When most American people hear the word “dreadlocks,” they think of Bob Marley. While it is true that Rastafarians are typically of the knotty persuasion (see also: Linval Thompson), the dreadlock is actually believed to have begun as a tradition in India.
Within the culture of India, there is acceptance of renunciation. That is to say, they allow people to drop off the grid. This is the culture that has given Yoga to the world. The stretching and bending exercises that we see in American Yoga studios are actually only one branch of Yoga. The purpose of the all the stretching exercises was to prepare the body for long stretches of meditation. The Yogi is on a spiritual quest. More often than not, life within the hustle and bustle of the day-to-day world tends to make spiritual quests difficult, so it is very common for serious Yogis to renounce the world. They have very few possessions, typically the simple clothing on their backs, and a water jug. The Yogi renounces society, and stops styling or cutting his hair and beard, so as to rid himself of vanity, or concern for his appearance. Some Yogis wear no clothing at all, and only rub ashes on themselves to stay warm.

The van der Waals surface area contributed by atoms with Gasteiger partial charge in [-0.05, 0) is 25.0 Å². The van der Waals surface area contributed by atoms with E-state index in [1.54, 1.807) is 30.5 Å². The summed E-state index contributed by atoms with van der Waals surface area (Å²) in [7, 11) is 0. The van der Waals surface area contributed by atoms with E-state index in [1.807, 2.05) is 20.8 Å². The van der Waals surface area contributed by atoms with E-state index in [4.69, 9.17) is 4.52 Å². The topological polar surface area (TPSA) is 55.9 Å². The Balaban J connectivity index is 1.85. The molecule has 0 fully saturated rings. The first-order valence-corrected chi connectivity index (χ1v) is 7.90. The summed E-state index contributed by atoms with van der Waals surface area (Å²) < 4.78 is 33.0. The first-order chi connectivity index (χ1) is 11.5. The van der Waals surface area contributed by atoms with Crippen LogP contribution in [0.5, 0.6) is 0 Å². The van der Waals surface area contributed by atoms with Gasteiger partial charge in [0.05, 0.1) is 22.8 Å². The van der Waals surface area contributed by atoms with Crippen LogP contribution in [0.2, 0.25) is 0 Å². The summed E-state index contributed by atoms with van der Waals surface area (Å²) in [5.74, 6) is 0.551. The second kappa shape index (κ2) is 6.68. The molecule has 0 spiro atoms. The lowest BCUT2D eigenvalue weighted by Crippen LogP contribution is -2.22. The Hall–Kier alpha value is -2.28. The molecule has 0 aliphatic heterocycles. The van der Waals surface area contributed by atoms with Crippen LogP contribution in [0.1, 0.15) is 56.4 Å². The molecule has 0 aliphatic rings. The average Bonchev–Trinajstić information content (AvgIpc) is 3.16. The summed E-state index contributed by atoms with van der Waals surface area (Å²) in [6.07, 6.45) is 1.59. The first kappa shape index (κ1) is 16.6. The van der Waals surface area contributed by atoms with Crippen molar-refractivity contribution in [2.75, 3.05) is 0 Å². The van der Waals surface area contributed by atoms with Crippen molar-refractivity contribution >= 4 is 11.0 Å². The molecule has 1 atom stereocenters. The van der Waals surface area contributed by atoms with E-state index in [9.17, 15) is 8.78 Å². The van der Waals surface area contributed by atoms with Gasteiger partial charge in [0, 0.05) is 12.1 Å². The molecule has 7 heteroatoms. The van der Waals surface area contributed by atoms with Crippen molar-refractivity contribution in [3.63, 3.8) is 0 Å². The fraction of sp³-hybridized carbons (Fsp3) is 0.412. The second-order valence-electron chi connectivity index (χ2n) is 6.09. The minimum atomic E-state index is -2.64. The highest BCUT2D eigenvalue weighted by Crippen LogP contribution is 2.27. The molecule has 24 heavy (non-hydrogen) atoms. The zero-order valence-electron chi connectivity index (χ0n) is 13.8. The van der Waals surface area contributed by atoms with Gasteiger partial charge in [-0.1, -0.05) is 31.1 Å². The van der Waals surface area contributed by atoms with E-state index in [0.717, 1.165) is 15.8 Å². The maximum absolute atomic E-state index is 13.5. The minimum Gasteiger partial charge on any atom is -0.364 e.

The dreadlocks actually can serve to store heat, as they insulate the head, the main source of heat loss from the body. Some ancient traditions recognize an energy center at the top of the head, and to keep that crown energy covered with the hair would make the individual more spiritually advanced.
Wearing dreadlocks has long been a symbol of renunciation of vanity, but the hairstyle has come into fashion here and there in the west. There is something about them that can be very polarizing; people either love them or hate them, and they make many assumptions, for good or bad. I had dreadlocks for three years. As a white male in a small town, they were a bold fashion statement, as well as a symbol of a certain degree of renunciation. I didn’t realize the renunciation part at first, but it was a self fulfilling prophecy. It became so difficult to get a job with them on my head that I was only able to find work at places that were open-minded in general. Over time I came to view the hairstyle as an automatic filter that encouraged judgmental people to self-select to stay out of my life.